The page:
Yes, machine-assisted mobility training helps the youngest of the disabled learn to get around—but it also helps them think and communicate faster, and that means better emotional development. UD researchers are showing how.
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And there’s more to it beyond developing motor skills. “We know that children with mobility issues also have trouble with cognition and social interaction, whether or not there is an accompanying brain disorder,” Galloway says. “But what if, by providing mobility development, you also kick-start their brain activity to improve both cognitive and social skills?”
That may be possible.
Ten years ago, Sunil Agrawal, lead investigator for UD’s mechanical engineering-robotics lab, became interested in mobile robots. “Can I design a machine using computers and sensors to do what humans do?” Agrawal wondered. After six years, he and his team designed several prototypes, but they were too small to be tested by adults.
Four years ago, Agrawal met Galloway. He asked if Galloway had any application for his machines. Galloway was working with infants small enough to fit them, so Agrawal created a seat for the child and a joystick that both drove and directed the young pilots. “We found we could teach these young children to operate the robot within six weeks, with only two or three training sessions per week of 20 minutes duration each,” says Agrawal.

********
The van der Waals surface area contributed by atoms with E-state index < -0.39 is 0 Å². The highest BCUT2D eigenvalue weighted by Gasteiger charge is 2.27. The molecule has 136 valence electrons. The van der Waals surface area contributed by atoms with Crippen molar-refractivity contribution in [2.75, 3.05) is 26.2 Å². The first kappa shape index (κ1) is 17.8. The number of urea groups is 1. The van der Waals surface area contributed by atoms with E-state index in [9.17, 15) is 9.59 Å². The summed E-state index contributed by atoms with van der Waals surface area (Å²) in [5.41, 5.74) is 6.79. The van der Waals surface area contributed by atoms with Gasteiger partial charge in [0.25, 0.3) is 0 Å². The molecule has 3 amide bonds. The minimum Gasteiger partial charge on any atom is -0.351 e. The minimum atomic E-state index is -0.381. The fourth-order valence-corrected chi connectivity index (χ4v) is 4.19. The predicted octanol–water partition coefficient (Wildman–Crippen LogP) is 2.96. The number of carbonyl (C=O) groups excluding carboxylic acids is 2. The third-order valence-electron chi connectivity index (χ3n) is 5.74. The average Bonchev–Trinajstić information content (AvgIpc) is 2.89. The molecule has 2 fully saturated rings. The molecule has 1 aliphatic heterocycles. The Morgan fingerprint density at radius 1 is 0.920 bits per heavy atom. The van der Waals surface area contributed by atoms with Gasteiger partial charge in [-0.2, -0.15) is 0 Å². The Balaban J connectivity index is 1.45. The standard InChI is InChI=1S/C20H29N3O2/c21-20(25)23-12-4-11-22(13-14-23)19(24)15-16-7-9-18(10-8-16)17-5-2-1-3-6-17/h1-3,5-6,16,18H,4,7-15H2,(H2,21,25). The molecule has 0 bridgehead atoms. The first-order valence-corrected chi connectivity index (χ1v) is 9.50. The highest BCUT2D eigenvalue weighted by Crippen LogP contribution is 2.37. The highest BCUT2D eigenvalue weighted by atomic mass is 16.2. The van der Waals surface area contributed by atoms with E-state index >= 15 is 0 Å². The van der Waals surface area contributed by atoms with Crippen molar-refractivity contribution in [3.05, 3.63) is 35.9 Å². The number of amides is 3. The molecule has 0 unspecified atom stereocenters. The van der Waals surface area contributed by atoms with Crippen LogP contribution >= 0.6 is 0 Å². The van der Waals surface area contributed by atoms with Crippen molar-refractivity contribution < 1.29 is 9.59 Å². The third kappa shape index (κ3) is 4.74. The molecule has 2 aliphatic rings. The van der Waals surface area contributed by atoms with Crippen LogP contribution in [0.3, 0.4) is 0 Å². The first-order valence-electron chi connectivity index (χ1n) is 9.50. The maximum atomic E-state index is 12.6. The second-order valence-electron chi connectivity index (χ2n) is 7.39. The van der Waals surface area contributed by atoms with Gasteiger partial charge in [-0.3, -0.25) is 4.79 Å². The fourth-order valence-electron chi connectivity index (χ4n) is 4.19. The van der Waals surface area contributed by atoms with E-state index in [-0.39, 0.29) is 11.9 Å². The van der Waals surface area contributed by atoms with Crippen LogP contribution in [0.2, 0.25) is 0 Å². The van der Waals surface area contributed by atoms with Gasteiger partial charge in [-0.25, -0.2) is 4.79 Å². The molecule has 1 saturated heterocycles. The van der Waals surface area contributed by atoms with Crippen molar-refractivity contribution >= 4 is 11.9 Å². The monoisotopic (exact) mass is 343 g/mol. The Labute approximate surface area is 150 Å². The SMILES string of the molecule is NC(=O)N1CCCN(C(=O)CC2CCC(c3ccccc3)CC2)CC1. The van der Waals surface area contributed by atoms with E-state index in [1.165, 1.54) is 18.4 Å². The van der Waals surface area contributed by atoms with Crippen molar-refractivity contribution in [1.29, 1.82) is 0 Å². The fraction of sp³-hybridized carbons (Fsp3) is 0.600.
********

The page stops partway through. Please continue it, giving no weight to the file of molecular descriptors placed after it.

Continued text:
“The joystick receives feedback from the robot’s sensors and pushes back when the child is heading in the wrong direction. Eventually, the child learns to move in the proper direction on his own, and the resistance that was provided can be eliminated to demonstrate the child is ready to operate the robot safely on his own.”
Several studies were done using children from UD’s Early Learning Center’s daycare program. In 2007 Galloway, Agrawal and another associate published a study countering a common belief that children under 24 months were not candidates for power mobility. By using Agrawal’s robots, children could, beginning as infants, learn power mobility. A university study last year suggested that mobility training also had a positive effect on socialization, overall daily living and driving performance. It concluded that a 20-month-old child with spinal muscular dystrophy improved both cognitive and communication skills that exceeded calendar time. For the six months that the child used the robot, cognition showed a seven-month gain. Communication showed a 13-month gain.
“We’ve known for years that mobility is a causal factor in the cognitive explosion that takes place between the ages of six months and one year,” Galloway says. “Lack of mobility in children with disabilities leads to what is known as learned helplessness. Among other issues, that makes mobility, in my view, a human rights issue.”
Michael Gamel McCormick, former head of UD’s Center for Disability Studies, now the dean of the College of Education and Public Policy, says infant brains “are a mass of neurons making connections through exploration. By crawling and walking, babies can make more complex connections through auditory and visual stimulation, all enhanced by mobility.”
Page 3: Aye, Robot, continues...